11/30/2010. The all metal Letov Š 50 was designed to a specification for a short-range reconnaissance bomber by a team of engineers under the supervision of Aloisem Šmolíkem. Lacking experience in construction metal aircraft, Letov sought and found assistance from Avia. In 1937 a full-size wooden mock-up was demonstrated at the Paris Air Show.
The crew of three was seated in fully enclosed cockpits, The navigator-bombardier sat in the forward fuselage with improved glazing, the pilot sat above the wing, and the gunner operated the double 0.312 in (7.92 mm) machinegun in turret on top of the fuselage. A third 0.312 in (7.92 mm) machinegun was fitted in the left wing. A bomb load of up to 1,323 lb (600 kg) could be carried. The aircraft was powered by two 420 hp Avia Rk-17 nine-cylinder radial engines driving two-bladed fixed pitch propellers.
First flight was scheduled for early 1938, but it took till September before test pilot Kovanda took it to the air for the first time, from November it was test pilot Jezek who flew the aircraft. Performance of the Letov Š 50 proved to be modest, the top speed did not exceed 190 mph (305 kmh). Test flying was briefly suspended in March 1939, when after Czechoslovakia became occupied by Germany and the subsequent control takeover of the country's highly developed arms industry.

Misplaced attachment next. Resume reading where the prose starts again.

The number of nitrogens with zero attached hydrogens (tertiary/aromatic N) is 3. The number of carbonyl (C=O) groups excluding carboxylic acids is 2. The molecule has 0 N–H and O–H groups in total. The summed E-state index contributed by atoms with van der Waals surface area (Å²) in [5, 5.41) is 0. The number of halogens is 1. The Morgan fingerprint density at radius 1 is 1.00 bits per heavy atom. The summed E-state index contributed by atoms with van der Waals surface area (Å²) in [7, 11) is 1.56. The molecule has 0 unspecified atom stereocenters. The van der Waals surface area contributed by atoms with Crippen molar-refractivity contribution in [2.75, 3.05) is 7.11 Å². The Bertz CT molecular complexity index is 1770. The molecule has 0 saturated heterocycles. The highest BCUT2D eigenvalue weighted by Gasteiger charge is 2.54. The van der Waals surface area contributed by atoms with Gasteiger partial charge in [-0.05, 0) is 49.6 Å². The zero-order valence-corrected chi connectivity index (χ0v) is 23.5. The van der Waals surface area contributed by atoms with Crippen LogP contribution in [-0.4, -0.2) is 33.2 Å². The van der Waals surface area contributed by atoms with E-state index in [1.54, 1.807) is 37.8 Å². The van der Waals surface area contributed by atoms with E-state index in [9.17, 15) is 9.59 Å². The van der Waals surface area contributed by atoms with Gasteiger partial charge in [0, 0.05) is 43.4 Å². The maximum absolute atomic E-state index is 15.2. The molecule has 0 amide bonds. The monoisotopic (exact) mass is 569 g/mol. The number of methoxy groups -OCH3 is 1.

The aircraft was finished in a camouflage scheme and Czechoslovakian markings and flown again under German control, subsequently it was given the German registration D-OPCO and displayed at Brussels in German markings, whereafter it was transferred to the Rechlin test center. In 1940 it was severely demaged in a test flight and returned to the factory at Letnany, Prague, for repairs. However, this did not materialize and the sole example of the Letov Š 50 was scrapped.